By the way, if you're going to Bouchercon, come say hello! I have a panel at 8:30 Friday morning, along with Steve Hockensmith, Henry Perez, Rick Mofina, and Ken Mercer. I'm also signing at the Crimespree booth Saturday at 11. And most of the rest of the time I'll be in the bar.
At this point in the story, Packard had never fallen in love, and didn't trust what he'd heard of the lingo (forever, my darling, with all my heart, until the end of time, more than life itself, with every fiber of my being, oh my darling Clementine, etc.) It sounded out of control to him, and messy.
He had spent maybe a thousand Sundays in church, though--make that four hundred--and then two edgy years on a battleship in the Pacific Ocean, and then five very edgy days in the Pacific Ocean without the battleship, and before any of that, he'd deliberately and often put himself in places where he saw awful things happen not only to people who deserved it but also to people who just seemed to stumble in at the wrong time, walking into the picture as the shutter clicked, through no fault of their own.
Which is to say that by now Packard recognized praying when he heard it, and knew the kind of deals people would offer up, the promises they would make, when they were in over their heads. And that, from what he's heard, was what it--love--was about.
-From Train, by Pete Dexter* * *
"So now do you see why books are hated and feared? They show the pores in the face of life. The comfortable people want only wax moon faces, poreless, hairless, expressionless. We are living in a time when the flowers are trying to live on flowers, instead of growing on good rain and black loam. Even fireworks, for all their prettiness, come from the chemistry of the earth. Yet somehow we think we can grow, feeding flowers and fireworks, without completing the cycle back to reality."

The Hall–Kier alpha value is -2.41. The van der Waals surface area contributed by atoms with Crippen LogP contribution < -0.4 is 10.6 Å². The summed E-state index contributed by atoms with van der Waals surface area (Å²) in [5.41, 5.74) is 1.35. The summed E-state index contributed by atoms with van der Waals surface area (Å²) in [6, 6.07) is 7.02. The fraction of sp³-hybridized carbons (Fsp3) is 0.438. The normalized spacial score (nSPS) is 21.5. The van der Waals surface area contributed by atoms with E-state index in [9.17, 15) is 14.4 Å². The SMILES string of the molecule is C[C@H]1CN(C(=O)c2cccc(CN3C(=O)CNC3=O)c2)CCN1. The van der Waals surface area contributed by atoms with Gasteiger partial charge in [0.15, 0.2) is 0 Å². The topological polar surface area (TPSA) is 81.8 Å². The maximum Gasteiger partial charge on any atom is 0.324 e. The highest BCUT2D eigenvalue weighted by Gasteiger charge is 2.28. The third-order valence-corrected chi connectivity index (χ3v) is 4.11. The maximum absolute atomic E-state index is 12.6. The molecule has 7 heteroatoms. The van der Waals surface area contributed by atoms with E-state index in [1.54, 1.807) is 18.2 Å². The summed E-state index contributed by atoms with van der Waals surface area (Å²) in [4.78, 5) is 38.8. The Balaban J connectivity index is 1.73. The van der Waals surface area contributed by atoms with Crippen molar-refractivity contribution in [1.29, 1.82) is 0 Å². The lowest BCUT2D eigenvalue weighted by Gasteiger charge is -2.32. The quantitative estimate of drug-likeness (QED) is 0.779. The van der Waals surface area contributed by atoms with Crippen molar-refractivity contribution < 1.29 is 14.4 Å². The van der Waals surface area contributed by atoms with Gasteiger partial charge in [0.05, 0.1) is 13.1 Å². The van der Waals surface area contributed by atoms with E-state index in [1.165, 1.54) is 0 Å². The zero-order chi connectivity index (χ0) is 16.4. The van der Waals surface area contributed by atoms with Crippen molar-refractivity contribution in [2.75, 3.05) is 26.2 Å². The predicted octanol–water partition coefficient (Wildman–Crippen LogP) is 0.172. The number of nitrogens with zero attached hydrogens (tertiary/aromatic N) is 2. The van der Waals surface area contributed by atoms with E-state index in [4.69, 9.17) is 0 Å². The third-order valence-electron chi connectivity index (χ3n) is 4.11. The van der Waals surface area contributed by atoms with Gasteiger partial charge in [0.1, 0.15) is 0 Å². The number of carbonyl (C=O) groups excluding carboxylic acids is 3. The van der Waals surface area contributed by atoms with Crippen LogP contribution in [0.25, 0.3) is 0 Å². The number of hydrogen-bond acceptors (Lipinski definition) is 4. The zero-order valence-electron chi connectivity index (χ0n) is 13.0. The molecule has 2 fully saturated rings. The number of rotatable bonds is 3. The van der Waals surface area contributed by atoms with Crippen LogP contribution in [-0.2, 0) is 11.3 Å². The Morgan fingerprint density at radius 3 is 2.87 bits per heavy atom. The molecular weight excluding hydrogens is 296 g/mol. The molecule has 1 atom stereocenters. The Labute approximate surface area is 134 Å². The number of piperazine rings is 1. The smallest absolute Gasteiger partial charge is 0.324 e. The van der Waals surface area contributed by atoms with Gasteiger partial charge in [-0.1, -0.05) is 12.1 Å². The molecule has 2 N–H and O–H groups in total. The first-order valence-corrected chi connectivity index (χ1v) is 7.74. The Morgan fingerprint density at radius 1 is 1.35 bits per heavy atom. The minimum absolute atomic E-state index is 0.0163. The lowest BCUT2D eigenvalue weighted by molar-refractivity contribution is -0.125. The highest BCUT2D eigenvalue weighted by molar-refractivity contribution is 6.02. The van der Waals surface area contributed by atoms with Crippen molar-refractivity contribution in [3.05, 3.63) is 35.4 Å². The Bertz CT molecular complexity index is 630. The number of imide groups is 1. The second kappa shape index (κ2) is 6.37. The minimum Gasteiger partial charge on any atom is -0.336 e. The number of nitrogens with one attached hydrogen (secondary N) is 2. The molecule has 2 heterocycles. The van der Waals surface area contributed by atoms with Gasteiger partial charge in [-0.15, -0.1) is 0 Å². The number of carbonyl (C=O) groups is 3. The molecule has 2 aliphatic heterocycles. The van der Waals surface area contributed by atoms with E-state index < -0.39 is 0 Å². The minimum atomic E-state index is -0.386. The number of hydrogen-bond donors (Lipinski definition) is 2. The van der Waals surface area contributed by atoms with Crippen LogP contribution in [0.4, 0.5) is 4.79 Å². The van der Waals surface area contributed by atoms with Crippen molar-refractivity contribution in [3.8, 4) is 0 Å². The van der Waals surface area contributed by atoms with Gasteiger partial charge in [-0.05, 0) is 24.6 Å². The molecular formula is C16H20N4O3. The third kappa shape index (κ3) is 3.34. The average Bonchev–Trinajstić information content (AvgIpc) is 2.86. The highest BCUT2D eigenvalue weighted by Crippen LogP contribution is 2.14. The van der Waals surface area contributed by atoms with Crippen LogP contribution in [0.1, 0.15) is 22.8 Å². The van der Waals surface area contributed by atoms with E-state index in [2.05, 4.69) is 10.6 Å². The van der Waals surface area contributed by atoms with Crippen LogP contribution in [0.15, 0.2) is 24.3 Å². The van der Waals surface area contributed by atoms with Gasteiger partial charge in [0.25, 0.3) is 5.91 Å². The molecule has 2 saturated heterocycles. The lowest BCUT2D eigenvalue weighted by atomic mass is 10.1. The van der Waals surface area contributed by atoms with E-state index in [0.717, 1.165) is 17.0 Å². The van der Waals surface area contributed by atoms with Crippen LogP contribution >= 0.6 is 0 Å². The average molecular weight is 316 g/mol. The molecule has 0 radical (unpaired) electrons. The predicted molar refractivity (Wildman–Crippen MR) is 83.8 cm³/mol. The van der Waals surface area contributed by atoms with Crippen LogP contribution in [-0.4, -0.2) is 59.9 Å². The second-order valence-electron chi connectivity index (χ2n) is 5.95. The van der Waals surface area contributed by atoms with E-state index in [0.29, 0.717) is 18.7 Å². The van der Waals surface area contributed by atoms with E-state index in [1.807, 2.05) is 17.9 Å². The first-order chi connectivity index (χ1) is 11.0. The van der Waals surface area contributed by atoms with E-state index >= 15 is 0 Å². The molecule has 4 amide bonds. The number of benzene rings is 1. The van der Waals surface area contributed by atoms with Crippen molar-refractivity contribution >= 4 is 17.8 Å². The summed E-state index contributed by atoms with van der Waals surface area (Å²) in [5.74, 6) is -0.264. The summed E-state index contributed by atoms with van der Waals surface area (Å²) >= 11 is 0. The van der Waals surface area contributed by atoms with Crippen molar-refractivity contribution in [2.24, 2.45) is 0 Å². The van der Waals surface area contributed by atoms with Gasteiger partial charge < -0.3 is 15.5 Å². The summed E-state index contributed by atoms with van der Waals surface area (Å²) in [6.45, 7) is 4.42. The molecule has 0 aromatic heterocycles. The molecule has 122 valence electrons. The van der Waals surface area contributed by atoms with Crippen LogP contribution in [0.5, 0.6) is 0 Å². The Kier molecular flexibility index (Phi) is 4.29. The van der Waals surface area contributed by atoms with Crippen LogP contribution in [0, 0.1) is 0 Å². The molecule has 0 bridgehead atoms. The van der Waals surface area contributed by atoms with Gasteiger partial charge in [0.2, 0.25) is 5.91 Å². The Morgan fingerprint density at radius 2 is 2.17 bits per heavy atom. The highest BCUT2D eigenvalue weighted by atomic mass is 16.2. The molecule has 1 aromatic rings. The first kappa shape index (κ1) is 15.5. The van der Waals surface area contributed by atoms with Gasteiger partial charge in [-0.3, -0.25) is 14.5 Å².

-From Fahrenheit 451, by Ray Bradbury* * *
Peter, however, didn't want to live in basements. He wanted to be a wheeler and dealer (as some would call him), a denizen of the present, though he can't quite live in the present; he can't stop himself from mourning some lost world, he couldn't say which world exactly but someplace that isn't this, isn't streetside piles of black garbage bags and shrill little boutiques that come and go. It's corny, it's sentimental, he doesn't talk to people about it, but it feels at certain times--now, for instance--like his most essential aspect: his conviction, in the face of all evidence ot the contrary, that some terrible, blinding beauty is about to descend and, like the wrath of God, suck it all away, orphan us, deliver us, leave us wondering how exactly we're going to start it all over again.
-From Before Nightfall, by Michael Cunningham